Miguel de Cervantes

1547 - 1616

A Quote by Miguel de Cervantes Saavedra on falsehood, truth, and water

Truth may be stretched, but cannot be broken, and always gets above falsehood, as oil does above water.

Miguel de Cervantes (1547 - 1616)

Contributed by: Zaady

A Quote by Miguel de Cervantes Saavedra

He that will not when he may, When he would, he should have nay.

Miguel de Cervantes (1547 - 1616)

Source: Don Quixote, part i. book iii. chap. iv.

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A Quote by Miguel de Cervantes Saavedra

'Tis the part of a wise man to keep himself today for tomorrow, and not venture all his eggs in one basket.

Miguel de Cervantes (1547 - 1616)

Contributed by: Zaady

A Quote by Miguel de Cervantes Saavedra on life, madness, and sanity

Too much sanity may be madness. And maddest of all, to see life as it is and not as it should be!

Miguel de Cervantes (1547 - 1616)

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A Quote by Miguel de Cervantes Saavedra on sons

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Everyone is the son of his own works.

Miguel de Cervantes (1547 - 1616)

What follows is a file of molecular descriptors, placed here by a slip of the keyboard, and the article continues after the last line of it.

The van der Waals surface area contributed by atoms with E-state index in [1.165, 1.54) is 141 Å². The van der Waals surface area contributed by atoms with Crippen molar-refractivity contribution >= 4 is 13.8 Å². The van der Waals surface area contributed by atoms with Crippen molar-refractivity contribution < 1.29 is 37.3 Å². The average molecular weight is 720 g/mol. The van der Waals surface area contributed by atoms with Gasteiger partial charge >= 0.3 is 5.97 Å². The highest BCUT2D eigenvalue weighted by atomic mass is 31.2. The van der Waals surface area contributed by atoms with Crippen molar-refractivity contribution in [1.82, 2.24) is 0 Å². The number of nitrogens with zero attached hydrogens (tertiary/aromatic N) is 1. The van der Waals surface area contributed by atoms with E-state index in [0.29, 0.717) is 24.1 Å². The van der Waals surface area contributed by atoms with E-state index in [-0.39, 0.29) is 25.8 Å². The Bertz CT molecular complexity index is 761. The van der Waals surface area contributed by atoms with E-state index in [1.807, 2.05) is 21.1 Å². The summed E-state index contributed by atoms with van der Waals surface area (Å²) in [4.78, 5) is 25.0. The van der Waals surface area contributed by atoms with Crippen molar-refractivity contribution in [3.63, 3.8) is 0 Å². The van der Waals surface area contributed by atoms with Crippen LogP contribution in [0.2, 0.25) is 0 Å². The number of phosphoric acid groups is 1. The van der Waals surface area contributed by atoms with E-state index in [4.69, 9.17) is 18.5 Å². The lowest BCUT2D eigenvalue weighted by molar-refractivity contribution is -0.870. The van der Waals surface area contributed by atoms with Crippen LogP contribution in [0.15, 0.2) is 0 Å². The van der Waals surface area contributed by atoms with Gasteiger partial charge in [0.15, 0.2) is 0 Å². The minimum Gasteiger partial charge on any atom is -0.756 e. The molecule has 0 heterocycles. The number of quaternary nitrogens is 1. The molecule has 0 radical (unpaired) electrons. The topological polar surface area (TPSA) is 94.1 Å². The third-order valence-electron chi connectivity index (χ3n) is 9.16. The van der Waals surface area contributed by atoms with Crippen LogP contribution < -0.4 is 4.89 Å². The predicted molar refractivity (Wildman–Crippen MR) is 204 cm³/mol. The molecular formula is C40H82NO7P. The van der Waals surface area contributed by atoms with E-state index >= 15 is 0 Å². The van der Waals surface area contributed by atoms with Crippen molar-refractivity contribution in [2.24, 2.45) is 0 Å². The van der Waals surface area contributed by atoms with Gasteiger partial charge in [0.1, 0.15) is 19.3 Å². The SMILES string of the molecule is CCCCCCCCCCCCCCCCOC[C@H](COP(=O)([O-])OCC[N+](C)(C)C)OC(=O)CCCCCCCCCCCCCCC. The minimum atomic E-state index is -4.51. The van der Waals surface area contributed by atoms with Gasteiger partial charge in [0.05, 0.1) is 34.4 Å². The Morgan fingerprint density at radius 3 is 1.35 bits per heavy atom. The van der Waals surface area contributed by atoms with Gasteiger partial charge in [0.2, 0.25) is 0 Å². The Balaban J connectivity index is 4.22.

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A Quote by Miguel de Cervantes Saavedra on divinity, life, and understanding

"He preaches well that lives well," quoth Sancho, "that's all the divinity I can understand."

Miguel de Cervantes (1547 - 1616)

Contributed by: Zaady

A Quote by Miguel de Cervantes Saavedra on action, business, clarity, difficulty, fear, learning, needs, remedies, and world

In every case, the remedy is to take action. Get clear about exactly what it is that you need to learn and exactly what you need to do to learn it. BEING CLEAR KILLS FEAR. Make it thy business to know thyself, which is the most difficult lesson in the world.

Miguel de Cervantes (1547 - 1616)

Contributed by: Zaady

A Quote by Miguel de Cervantes Saavedra on fear and wit

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Don't put too fine a point to your wit for fear it should get blunted.

Miguel de Cervantes (1547 - 1616)

Contributed by: Zaady

A Quote by Miguel de Cervantes Saavedra

By the street of by and by, one arrives at the house of never.

Miguel de Cervantes (1547 - 1616)

Contributed by: Zaady

A Quote by Miguel de Cervantes Saavedra on conversation, proverbs, and vulgarity

I do not say a proverb is amiss when aptly and reasonably applied, but to be forever discharging them, right or wrong, hit or miss, renders conversation insipid and vulgar.

Miguel de Cervantes (1547 - 1616)

Contributed by: Zaady

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